“Brand it like Beckham” – Image Rights and Personal branding
Protecting your ‘brand’
Branded merchandising and celebrity endorsement is big business today. It is believed that almost two-thirds of total marketing spend of UK companies is on sport related marketing.
Sports clubs and the individual players particularly have increasingly become aware of the commercial value of their images and are selling clothing, computer games, sports equipment, and almost anything else.
What is clear is that these image rights can be owned, what goes with ownership is the power to exploit; therefore licensing.
Registration of a trade mark gives the owner an exclusive right to use the mark for certain goods and services, licensing the use of such marks can generate lucrative licence fees and royalties. It also entitles the owner to prevent third parties from using it without first having to establish reputation and goodwill under that brand. Everyone is aware of the soccer player David Beckham and the lengths he has gone to register his brand.
Any use of the name, image or brand of a sport personality like David Beckham, without authorisation, is likely be stopped by taking to legal action, but the very fact that it is properly protected can often avoid legal action altogether – as the threat of the action is often enough.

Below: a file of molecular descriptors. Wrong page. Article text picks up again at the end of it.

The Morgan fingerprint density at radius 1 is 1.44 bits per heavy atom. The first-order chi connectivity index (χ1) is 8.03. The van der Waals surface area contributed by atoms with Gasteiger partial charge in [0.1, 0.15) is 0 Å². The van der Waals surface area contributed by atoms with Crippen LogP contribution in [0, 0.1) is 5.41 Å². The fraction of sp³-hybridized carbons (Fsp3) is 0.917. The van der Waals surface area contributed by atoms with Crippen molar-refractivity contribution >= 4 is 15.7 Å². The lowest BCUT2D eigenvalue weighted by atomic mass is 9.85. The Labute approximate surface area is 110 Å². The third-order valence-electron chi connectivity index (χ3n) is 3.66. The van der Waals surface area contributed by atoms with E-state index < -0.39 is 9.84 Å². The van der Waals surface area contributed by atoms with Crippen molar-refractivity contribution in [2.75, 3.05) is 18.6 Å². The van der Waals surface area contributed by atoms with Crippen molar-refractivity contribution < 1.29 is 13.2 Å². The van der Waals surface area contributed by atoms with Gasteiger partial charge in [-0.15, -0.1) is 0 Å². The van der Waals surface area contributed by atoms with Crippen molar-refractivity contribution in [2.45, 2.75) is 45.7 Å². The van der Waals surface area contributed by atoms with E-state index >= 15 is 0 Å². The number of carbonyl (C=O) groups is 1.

It is therefore imperative that sports personalities take the initiative to register their rights as early as possible, and before others take advantage. It seems that Jose Mourinho did not get this memo, but Chelse Football Club did – see http://www.thebusinessdesk.com/westmidlands/news/735520-the-11-names-on-mourinho-s-trademark-teamsheet.html?news_section=5
Exploiting the full value and potential of the brand
A personality’s image should be governed by an agreement between the parties at least stating who controls those image rights, what image is being exploited, the scope of the use and where it is going to be used – and of course the financial consideration.
The ownership of image rights can be owned by the individual, a commercial corporate vehicle they control, the team or the league that they play in, or the federations in charge of the sport.
Whichever way the rights are owned, with such commercial value at stake, you would certainly want to have certainty over your image rights or your right to use other peoples’ image rights.
For more information contact Manish Joshi at firstname.lastname@example.org